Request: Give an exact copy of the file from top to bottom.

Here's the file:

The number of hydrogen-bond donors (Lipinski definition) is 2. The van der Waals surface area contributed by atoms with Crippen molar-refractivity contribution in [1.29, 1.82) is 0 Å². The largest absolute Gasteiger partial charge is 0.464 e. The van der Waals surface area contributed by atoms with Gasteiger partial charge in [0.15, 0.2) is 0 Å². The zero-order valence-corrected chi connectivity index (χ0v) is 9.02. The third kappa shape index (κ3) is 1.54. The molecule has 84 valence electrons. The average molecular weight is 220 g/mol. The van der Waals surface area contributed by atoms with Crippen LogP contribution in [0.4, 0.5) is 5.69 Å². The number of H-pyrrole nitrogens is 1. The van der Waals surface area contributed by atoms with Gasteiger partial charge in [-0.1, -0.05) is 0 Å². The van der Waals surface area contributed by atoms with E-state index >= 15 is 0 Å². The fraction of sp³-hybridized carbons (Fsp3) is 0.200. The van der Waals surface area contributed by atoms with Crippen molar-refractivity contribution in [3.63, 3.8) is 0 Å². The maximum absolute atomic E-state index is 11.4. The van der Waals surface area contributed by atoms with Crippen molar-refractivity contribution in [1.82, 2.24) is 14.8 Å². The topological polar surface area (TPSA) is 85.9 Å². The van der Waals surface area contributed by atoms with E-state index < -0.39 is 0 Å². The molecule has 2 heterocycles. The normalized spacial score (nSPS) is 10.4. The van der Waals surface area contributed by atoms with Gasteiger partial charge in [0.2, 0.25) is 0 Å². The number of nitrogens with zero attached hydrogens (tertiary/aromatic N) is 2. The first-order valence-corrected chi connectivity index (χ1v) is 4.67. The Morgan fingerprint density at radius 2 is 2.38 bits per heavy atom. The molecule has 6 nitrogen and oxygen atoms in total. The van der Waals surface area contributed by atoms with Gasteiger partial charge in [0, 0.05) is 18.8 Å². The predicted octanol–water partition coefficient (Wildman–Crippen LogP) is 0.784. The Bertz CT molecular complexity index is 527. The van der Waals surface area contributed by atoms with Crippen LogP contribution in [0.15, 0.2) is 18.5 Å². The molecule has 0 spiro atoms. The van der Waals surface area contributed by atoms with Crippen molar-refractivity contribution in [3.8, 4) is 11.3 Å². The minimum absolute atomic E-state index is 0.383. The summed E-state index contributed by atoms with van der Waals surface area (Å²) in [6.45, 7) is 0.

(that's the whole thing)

The number of hydrogen-bond donors (Lipinski definition) is 2. The van der Waals surface area contributed by atoms with Crippen molar-refractivity contribution in [1.29, 1.82) is 0 Å². The largest absolute Gasteiger partial charge is 0.464 e. The van der Waals surface area contributed by atoms with Gasteiger partial charge in [0.15, 0.2) is 0 Å². The zero-order valence-corrected chi connectivity index (χ0v) is 9.02. The third kappa shape index (κ3) is 1.54. The molecule has 84 valence electrons. The average molecular weight is 220 g/mol. The van der Waals surface area contributed by atoms with Crippen LogP contribution in [0.4, 0.5) is 5.69 Å². The number of H-pyrrole nitrogens is 1. The van der Waals surface area contributed by atoms with Gasteiger partial charge in [-0.1, -0.05) is 0 Å². The van der Waals surface area contributed by atoms with E-state index >= 15 is 0 Å². The fraction of sp³-hybridized carbons (Fsp3) is 0.200. The van der Waals surface area contributed by atoms with Crippen molar-refractivity contribution in [3.63, 3.8) is 0 Å². The maximum absolute atomic E-state index is 11.4. The van der Waals surface area contributed by atoms with Crippen molar-refractivity contribution in [1.82, 2.24) is 14.8 Å². The topological polar surface area (TPSA) is 85.9 Å². The van der Waals surface area contributed by atoms with E-state index < -0.39 is 0 Å². The molecule has 2 heterocycles. The normalized spacial score (nSPS) is 10.4. The van der Waals surface area contributed by atoms with Gasteiger partial charge in [0.2, 0.25) is 0 Å². The number of nitrogens with zero attached hydrogens (tertiary/aromatic N) is 2. The first-order valence-corrected chi connectivity index (χ1v) is 4.67. The Morgan fingerprint density at radius 2 is 2.38 bits per heavy atom. The molecule has 6 nitrogen and oxygen atoms in total. The van der Waals surface area contributed by atoms with Gasteiger partial charge in [0, 0.05) is 18.8 Å². The predicted octanol–water partition coefficient (Wildman–Crippen LogP) is 0.784. The Bertz CT molecular complexity index is 527. The van der Waals surface area contributed by atoms with Crippen LogP contribution in [0.15, 0.2) is 18.5 Å². The molecule has 0 spiro atoms. The van der Waals surface area contributed by atoms with Crippen molar-refractivity contribution in [3.8, 4) is 11.3 Å². The minimum absolute atomic E-state index is 0.383. The summed E-state index contributed by atoms with van der Waals surface area (Å²) in [6.45, 7) is 0.